For most women going through menopause is horrific enough…….hot flashes, night sweats, depression, mood swings, short-term memory loss. Now they can add yet another thing to that list: scoliosis. In mature female patients without a history of scoliosis, menopausal changes can mean changes or reductions in their bone mineral density. Loss of bone density can cause the spine to deteriorate relatively fast, and any postural habits that cause functional spinal curves may now become structural curves as bone reduction occurs in areas of more compression.
The incidence of scoliosis in menopausal patients, more appropriately referred to as adult degenerative scoliosis, may be as high as 30%. This is in sharp contrast to adolescent idiopathic scoliosis whose incidence in only around 2-3%. Adult degenerative scoliosis, also called de Novo scoliosis, has a characteristic scoliosis located in the lumbar spine region, most often without any other compensatory curve above. Many of these patients have no idea that this scoliosis is developing, or has developed, until one day that begin having hip pain (usually right sided) that just won’t go away, and doesn’t seem to respond to any common pain medications. They go to their family doctor who orders an x-ray where the diagnosis is finally made. Once this type of scoliosis is formed, it is very difficult to reverse since it was created essentially by bone deterioration. However, a multi-dimensional approach has been shown to be of benefit.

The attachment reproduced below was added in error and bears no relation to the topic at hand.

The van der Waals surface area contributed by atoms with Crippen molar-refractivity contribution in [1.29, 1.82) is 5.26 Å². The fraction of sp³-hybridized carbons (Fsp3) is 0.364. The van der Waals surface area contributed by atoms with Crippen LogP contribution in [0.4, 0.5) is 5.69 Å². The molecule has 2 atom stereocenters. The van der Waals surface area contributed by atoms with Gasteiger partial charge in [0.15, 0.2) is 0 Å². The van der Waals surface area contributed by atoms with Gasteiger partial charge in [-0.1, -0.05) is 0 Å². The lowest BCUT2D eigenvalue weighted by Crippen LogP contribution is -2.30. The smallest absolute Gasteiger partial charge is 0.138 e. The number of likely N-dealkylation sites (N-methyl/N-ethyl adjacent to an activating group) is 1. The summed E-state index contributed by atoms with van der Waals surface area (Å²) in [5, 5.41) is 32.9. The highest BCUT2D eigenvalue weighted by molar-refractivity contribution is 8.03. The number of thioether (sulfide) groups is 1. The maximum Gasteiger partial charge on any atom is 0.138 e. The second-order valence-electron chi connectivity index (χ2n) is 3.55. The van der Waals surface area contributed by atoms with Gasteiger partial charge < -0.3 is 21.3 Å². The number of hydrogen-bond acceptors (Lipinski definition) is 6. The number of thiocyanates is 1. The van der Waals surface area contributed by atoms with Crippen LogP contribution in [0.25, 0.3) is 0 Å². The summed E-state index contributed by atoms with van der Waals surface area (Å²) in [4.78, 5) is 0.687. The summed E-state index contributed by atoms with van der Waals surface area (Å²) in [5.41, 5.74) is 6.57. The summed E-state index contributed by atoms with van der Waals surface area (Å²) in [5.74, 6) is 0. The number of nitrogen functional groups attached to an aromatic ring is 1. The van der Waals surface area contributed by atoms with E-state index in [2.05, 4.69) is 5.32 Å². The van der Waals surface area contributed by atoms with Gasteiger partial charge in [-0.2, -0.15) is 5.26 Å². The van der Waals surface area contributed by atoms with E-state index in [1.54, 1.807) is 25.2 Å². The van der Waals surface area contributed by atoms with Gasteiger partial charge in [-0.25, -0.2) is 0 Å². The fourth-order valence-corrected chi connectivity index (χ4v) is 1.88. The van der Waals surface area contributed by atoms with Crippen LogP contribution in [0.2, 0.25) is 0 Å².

It is essential that people with adult degenerative scoliosis find out why their bone density is decreasing. This can be caused by a number of factors. Hormone deficiencies very commonly contribute to decreased bone density, and therefore should be replaced with a bio-identical equivalent, not the horse urine-derived Premarin or Prempro. Second, in order to maintain good bone density, the body requires a number of nutrients, not simply calcium or vitamin D, two of the more well-known bone density nutrients. Many people aren’t aware that it also requires magnesium, manganese, boron, vitamin C, phosphorus, and B vitamins. Levels of these nutrients should be checked; adult degenerative scoliosis will not improve and stay improved if they do not take the steps necessary to improve their bone density. Finally, as we age, our stomach naturally declines in its production of stomach acid, a condition known as hypochlorhydria. Since stomach acid helps to activate many of the bone density nutrients, which is required for proper absorption, replenishing stomach acid is a natural first step in the hope of reversing bone loss.
In addition to nutrient and hormone repletion, weight bearing exercise is extremely important. However, many patients with adult degenerative scoliosis have a difficult time exercising because of their pain levels. One possible solution may be whole body vibration therapy. This therapy allows the patient to stand on a vibration platform for a specified period of time several times per week. Whole body vibration causes thousands of muscle contractions every second. Therefore, as the muscles get stronger, the stress they impose upon the bones causes the body to increase bone density as an adaptation to the exercise. What is nice about whole body vibration therapy is that is doesn’t elevate your heart rate, therefore, people with cardiovascular risk factors for exercise can better tolerate whole body vibration therapy. However, before beginning a vibration therapy treatment, talk to your doctor to make sure that this exercise is right for you.
As with any informational article, this article is not intended to replace medical advice from your personal physician. For doctors trained to identify these nutrient and hormone deficiencies, please contact the International Chiropractic Scoliosis Board for more details.